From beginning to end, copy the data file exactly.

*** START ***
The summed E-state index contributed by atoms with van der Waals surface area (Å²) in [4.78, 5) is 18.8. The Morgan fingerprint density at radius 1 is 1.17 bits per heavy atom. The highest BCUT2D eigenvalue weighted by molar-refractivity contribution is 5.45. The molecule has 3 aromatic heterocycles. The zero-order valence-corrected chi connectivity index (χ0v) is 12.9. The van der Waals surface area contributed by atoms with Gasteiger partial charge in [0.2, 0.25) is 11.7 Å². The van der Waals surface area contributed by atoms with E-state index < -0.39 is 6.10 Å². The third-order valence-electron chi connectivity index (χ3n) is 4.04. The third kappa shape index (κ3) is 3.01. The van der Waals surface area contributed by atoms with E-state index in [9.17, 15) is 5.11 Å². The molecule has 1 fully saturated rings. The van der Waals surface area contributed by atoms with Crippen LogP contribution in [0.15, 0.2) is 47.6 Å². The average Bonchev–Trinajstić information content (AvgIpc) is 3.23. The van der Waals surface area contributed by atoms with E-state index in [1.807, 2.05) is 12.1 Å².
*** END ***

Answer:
The summed E-state index contributed by atoms with van der Waals surface area (Å²) in [4.78, 5) is 18.8. The Morgan fingerprint density at radius 1 is 1.17 bits per heavy atom. The highest BCUT2D eigenvalue weighted by molar-refractivity contribution is 5.45. The molecule has 3 aromatic heterocycles. The zero-order valence-corrected chi connectivity index (χ0v) is 12.9. The van der Waals surface area contributed by atoms with Gasteiger partial charge in [0.2, 0.25) is 11.7 Å². The van der Waals surface area contributed by atoms with E-state index < -0.39 is 6.10 Å². The third-order valence-electron chi connectivity index (χ3n) is 4.04. The third kappa shape index (κ3) is 3.01. The van der Waals surface area contributed by atoms with E-state index in [9.17, 15) is 5.11 Å². The molecule has 1 fully saturated rings. The van der Waals surface area contributed by atoms with Crippen LogP contribution in [0.15, 0.2) is 47.6 Å². The average Bonchev–Trinajstić information content (AvgIpc) is 3.23. The van der Waals surface area contributed by atoms with E-state index in [1.807, 2.05) is 12.1 Å².